Since its release in fall of 2013, Rebecca Sugar's Steven Universe has quickly developed a large fan base of kids, teens, and adults alike. Much of the draw for the show comes from its non-traditional representation of gender and familial structures; from the main character, Steven, being raised primarily by three humanoid, female presenting aliens known as "gems" — Garnet, Amethyst and Pearl — with only occasional interactions with his human father; to a cannon lesbian couple (with another couple being implied but not yet confirmed); to even Steven himself frequently acting in ways that are often coded feminine, such as enjoying dressing up, dancing, and openly crying and becoming emotional ...view middle of the document...
Stevonnie also turns heads of both males and females alike; there is a scene where they walk into a doughnut shop and both the male and female clerk are so in awe of Stevonnie's appearance that they both become visibly flustered and give them two doughnuts for free.
Because of their ambiguous gender, Stevonnie may very well be the first genderqueer or non-binary character to be positively represented in children's television. However, what makes them unique is that the episode is not central to Stevonnie's gender. Instead, Stevonnie is more of a focus on puberty and relationships. Rebecca Sugar said in an interview with io9's Meredith Woerner,
"Stevonnie challenges gender norms as an individual, but also serves as a metaphor for all the terrifying firsts in a first relationship, and what it feels like to hit puberty and suddenly find yourself with the body of an adult, how quickly that happens, how it feels to have a new power over people, or to suddenly find yourself objectified, all for seemingly no reason since you’re still just you" (Woerner, 2015).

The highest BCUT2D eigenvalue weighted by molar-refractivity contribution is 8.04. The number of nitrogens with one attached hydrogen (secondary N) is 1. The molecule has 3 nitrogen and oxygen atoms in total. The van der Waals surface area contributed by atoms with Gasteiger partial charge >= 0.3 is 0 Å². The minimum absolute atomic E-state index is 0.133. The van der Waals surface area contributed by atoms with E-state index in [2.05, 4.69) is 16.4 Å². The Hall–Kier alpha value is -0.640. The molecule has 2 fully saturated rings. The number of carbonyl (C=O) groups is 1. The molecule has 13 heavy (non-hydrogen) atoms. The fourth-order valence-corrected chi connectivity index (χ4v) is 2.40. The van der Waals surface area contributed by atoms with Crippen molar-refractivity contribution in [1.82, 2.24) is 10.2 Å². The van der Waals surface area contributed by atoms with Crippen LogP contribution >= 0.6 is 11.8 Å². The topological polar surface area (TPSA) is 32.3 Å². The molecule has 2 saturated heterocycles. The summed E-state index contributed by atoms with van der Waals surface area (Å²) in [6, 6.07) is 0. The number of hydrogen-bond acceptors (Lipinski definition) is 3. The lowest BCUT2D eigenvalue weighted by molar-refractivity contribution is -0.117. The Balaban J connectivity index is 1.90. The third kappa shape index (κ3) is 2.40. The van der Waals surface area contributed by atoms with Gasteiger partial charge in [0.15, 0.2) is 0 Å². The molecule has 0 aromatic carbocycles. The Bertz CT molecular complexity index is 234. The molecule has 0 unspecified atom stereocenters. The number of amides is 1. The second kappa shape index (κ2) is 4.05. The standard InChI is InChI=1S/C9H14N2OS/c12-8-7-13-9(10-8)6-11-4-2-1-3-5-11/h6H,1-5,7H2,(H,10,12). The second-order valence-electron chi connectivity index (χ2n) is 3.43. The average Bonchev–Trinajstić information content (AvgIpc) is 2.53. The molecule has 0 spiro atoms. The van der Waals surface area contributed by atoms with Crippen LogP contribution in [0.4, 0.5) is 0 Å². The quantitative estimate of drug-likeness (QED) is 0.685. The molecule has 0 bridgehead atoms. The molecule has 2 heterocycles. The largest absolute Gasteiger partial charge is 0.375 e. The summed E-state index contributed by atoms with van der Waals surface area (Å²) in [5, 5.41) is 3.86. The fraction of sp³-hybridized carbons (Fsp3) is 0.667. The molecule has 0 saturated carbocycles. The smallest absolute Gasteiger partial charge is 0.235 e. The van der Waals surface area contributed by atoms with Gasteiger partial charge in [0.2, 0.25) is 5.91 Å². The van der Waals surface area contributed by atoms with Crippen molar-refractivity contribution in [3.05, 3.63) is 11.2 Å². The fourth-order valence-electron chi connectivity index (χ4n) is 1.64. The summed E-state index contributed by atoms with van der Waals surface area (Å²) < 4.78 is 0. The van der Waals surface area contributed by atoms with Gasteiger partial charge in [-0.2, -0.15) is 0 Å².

Unlike typical "trans" narratives, Stevonnie, has a narrative that is relatable to transgender, non-binary, and cisgender people alike. Stevonnie just happens to be a person with ambiguous gender. It is a part of who they are, but it does not define who they are.
Garnet, being the gem who knows the most about fusion, explains what being a fusion is to Stevonnie, but never brings gender into the discussion; "Stevonnie… you are not two people and you are not one person. You are an experience! Make sure you're a good experience." ("Alone Together"). In the scene, Garnet does not even question what Stevonnie's gender may be, instead referring to them as an "experience." Like many individuals who do not fall neatly on one side or the other of the gender binary, Stevonnie is influenced by how their gender may be read by others, but at their core, they are who they feel they are. However, Stevonnie is still a person, and still has experiences that are universal to many American children, teens, and adults. Yes, Stevonnie does not fall on one end or the other of the gender spectrum, but they are still feeling, doing, and experiencing things that are commonly experienced by many American teens and adults alike. In this way, Stevonnie quietly serves as a way for non-binary individuals to feel recognized, while also being humanized.
Because of the acceptance Stevonnie receives on the show regardless of their gender ambiguity, the character has become a favorite among the trans and non-binary members of the fan base. Many have formed a parasocial relationship with the character; they feel they connect strongly with the character on a personal level, despite the character not knowing anything about them. In her article for The Mary Sue, Why Talking About Character Gender Matters (Even Though it Shouldn't), Becky Chambers explains how a parasocial relationship can form between a person and a...